Enduring Guardianship

Enduring Guardianship Lawyers

Accidents or illnesses can throw people into situations where they can’t make decisions. Affected individuals can take advantage of an appointment of an enduring guardian to make life decisions on their behalf. This article answers top questions that help individuals understand the nitty-gritty of enduring guardianship in New South Wales.

What Does an Enduring Guardianship Mean?

Enduring guardianships constitute binding agreements that allow someone to appoint someone else to decide on their behalf if they become incapacitated. The documentation is regulated by the Enduring Guardianship Act 1987.

Some of the matters the appointed guardian can decide on include:

  •     Where their appointor lives, temporarily or permanently
  •     The education and training their appointor receives
  •     Who the appointor associates with
  •     Whether the appointor works, and if so, matters related to the work
  •     Healthcare and medical treatments
  •     Matters relating to the appointors’ welfare, e.g., daily routine and social activities

The decisions must be according to the wishes and best interests of the person in the enduring guardianship. Any decision must be written, and the guardian and the appointor must be over 18 years old. If the person has a living will, the guardian should follow the instructions therein and not alter or contest the will.

Who Might Need Enduring Power of Guardianship?

Older adults and people with medical conditions that make them unable to make decisions might need the enduring power of guardianship. The power of guardianship puts the appointor’s wishes into action. The document also ensures that end-of-life care decisions and advanced care directives are respected and no one takes advantage of the appointor.

Medical conditions like dementia and brain injuries may limit one’s decision-making capacity. People with terminal illnesses may also become too ill to speak for themselves. Enduring power of guardianship allows someone to decide or uphold decisions even when the appointor can’t provide consent.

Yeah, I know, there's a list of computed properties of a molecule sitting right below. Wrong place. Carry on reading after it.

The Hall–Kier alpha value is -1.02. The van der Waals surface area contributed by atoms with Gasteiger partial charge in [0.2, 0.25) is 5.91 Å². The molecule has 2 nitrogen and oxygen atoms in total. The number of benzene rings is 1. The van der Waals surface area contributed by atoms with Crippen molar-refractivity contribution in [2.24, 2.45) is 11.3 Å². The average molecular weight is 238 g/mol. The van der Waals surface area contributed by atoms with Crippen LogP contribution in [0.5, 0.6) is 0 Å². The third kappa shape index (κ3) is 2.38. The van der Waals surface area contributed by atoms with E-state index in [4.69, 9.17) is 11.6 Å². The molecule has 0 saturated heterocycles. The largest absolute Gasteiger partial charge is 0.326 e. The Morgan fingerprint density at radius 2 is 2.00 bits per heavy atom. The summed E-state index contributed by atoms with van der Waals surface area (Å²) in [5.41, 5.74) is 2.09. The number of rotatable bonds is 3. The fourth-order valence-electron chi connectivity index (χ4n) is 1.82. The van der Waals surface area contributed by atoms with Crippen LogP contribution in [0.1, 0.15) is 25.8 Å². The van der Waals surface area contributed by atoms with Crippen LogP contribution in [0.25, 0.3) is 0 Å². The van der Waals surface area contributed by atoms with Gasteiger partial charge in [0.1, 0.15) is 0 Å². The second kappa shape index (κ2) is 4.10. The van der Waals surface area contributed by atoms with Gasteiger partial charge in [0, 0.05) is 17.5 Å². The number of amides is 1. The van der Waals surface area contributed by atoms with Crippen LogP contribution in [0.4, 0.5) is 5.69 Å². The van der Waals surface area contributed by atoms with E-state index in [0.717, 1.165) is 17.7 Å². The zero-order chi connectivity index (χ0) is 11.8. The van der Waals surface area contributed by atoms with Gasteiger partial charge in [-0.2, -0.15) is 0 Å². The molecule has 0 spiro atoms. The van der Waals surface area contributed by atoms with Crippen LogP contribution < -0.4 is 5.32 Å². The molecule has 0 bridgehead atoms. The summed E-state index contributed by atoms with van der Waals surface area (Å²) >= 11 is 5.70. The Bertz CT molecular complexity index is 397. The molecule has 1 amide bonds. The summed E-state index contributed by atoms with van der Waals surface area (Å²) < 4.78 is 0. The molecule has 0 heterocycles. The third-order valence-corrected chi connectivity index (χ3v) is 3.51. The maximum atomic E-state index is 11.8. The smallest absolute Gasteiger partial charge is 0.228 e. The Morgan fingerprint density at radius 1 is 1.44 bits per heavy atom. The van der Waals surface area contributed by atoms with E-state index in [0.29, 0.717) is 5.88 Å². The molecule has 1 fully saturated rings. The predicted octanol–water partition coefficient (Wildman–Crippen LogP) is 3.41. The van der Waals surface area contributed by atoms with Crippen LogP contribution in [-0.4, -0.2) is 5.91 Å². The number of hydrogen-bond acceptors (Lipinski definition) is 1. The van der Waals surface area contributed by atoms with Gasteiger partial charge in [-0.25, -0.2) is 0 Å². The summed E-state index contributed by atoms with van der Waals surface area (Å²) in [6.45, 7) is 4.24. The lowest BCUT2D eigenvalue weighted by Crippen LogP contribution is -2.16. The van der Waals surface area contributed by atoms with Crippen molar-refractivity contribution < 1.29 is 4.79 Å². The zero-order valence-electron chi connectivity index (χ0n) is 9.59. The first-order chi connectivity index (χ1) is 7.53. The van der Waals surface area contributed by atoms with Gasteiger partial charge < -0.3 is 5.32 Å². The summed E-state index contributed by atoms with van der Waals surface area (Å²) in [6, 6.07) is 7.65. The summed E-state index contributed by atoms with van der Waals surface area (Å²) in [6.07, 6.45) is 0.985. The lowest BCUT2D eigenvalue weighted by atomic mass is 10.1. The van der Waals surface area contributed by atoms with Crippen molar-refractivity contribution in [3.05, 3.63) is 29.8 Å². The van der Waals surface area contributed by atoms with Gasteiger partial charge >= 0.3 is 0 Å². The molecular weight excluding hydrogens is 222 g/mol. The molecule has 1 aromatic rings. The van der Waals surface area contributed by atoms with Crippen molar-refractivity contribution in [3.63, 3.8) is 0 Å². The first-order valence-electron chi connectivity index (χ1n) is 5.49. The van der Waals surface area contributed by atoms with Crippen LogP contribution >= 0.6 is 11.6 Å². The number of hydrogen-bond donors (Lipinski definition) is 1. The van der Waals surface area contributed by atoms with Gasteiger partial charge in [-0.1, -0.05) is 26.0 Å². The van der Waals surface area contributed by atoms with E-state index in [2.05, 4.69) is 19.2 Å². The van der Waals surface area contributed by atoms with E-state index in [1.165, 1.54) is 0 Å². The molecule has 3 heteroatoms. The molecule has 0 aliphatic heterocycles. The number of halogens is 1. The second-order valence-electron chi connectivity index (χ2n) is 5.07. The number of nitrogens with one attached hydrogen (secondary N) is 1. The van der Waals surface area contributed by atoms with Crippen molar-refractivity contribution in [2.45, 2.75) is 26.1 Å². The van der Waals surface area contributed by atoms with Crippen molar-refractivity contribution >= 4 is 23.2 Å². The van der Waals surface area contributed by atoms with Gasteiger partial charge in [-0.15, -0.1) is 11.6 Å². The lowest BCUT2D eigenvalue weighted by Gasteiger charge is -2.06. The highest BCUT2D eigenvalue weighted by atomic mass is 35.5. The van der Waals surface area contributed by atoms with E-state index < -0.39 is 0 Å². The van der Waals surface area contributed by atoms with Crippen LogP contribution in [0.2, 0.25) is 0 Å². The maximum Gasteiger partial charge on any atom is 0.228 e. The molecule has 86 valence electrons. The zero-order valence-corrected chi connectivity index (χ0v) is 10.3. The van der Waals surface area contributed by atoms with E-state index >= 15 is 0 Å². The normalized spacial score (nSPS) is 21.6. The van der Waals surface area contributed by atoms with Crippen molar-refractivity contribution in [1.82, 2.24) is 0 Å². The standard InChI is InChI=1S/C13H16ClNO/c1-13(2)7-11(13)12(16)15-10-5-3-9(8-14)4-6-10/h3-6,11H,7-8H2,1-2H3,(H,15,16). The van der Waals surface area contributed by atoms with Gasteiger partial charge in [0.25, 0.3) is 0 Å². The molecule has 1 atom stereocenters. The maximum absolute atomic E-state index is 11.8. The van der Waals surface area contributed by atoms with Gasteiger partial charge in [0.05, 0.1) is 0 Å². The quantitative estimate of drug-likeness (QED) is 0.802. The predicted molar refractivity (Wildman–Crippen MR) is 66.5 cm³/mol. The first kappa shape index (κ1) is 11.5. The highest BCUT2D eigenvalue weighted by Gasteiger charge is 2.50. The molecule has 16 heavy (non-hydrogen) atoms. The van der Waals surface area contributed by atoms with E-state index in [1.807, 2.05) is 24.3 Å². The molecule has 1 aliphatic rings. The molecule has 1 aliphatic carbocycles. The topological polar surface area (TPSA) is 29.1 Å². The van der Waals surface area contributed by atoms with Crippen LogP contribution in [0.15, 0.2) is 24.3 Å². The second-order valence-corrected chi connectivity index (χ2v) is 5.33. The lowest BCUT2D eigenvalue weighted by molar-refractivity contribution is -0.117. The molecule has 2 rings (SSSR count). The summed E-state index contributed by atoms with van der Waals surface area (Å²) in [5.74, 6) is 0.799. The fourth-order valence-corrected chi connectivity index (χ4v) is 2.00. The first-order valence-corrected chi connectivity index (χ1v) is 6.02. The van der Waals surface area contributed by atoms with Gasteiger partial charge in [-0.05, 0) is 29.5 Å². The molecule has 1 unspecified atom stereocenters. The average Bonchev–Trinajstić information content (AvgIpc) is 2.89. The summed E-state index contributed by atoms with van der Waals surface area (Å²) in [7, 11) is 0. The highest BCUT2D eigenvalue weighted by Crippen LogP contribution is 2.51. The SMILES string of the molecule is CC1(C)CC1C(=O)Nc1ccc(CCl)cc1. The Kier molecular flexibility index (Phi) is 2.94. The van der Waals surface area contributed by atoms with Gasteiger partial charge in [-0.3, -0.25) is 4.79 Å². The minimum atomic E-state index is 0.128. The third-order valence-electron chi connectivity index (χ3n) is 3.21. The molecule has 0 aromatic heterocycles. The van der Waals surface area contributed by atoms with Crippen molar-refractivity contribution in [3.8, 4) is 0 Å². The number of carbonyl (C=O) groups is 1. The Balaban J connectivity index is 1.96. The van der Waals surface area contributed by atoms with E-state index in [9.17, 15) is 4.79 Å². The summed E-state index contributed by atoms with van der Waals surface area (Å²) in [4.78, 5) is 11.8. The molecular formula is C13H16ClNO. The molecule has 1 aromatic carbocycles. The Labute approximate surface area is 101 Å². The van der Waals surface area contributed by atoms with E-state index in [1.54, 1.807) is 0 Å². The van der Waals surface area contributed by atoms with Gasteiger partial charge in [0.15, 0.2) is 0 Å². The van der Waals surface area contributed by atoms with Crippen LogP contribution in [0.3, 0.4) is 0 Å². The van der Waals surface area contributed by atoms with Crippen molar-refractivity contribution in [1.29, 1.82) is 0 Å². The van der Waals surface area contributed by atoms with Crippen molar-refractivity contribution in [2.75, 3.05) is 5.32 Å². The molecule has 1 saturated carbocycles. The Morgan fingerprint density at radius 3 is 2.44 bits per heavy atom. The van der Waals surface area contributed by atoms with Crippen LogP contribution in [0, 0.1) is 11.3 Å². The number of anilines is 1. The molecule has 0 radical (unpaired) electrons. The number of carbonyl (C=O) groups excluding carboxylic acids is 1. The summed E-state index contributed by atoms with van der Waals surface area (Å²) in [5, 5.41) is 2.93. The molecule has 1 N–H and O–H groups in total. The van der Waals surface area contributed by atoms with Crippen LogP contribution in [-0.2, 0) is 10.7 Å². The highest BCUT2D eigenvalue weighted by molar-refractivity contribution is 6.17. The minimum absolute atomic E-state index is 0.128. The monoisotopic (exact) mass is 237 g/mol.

How Can Enduring Power of Guardianship Be Obtained?

An application must be launched with a state or territory court or tribunal to get an enduring power of guardianship. The application includes a copy of the proposed guardianship instrument and any relevant documents. For example, a medical report that confirms the appointor’s incapacity to make decisions is needed in cases of illnesses.

The court or tribunal reviews the application and decides whether to approve the appointment. If approved, two witnesses and the guardian sign the agreement. The enduring power of guardianship comes into effect upon registration and continues for as long as the appointor needs it. Revocation of enduring guardian in NSW can, however, happen if:

  •     The appointor revokes it when they have the mental capacity to do so
  •     The enduring guardian dies, resigns, or is unable to carry out the role
  •     The Supreme Court or Guardianship Division of NSW Civil and Administrative Tribunal revokes or changes the appointment

Who Can Witness Enduring Power of Guardianship?

Two people must witness the signatures of the appointor and appointee or appointees. Witnesses must be at least 18 years old and authorised to witness legal documents under the Oaths, Affidavits, and Statutory Declarations Act 2005. Witnesses shouldn’t be related to the appointor or guardian.

The appointor, enduring guardian, enduring guardian substitute, and anyone who has signed on the appointor’s behalf cannot be a witness.

Difference Between Power of Attorney and Enduring Guardianship

Enduring guardianship and power of attorney are similar in that each gives a person the authority to act on someone else’s behalf. The two, however, differ since each covers different categories of decisions. An enduring guardianship allows someone to appoint another to act on their behalf in decisions related to health and welfare.

A power of attorney appoints someone to decide on financial, business, and property affairs. An enduring guardianship doesn’t allow the guardian to decide about properties, testamentary trusts, or finances. Similarly, a power of attorney doesn’t cover personal and lifestyle decisions.


Anyone who wants an enduring power of guardianship must meet various formal legal requirements. Get sound legal advice to ensure the power applies only when needed. If you want an enduring guardianship lawyer in NSW, contact Stephen Wawn & Associates.

Our highly qualified and experienced lawyers also handle dispute resolution, intestacy, and debt recovery, among other issues.

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No part of these notes can be regarded as legal advice. Although all care has been taken in preparing all notes, readers must not alter their position or refrain from doing so in reliance on any of these notes. Stephen Wawn & Associates do not accept or undertake any duty of care to readers relating to any of these notes. All inquiries should be directed to Stephen Wawn & Associates.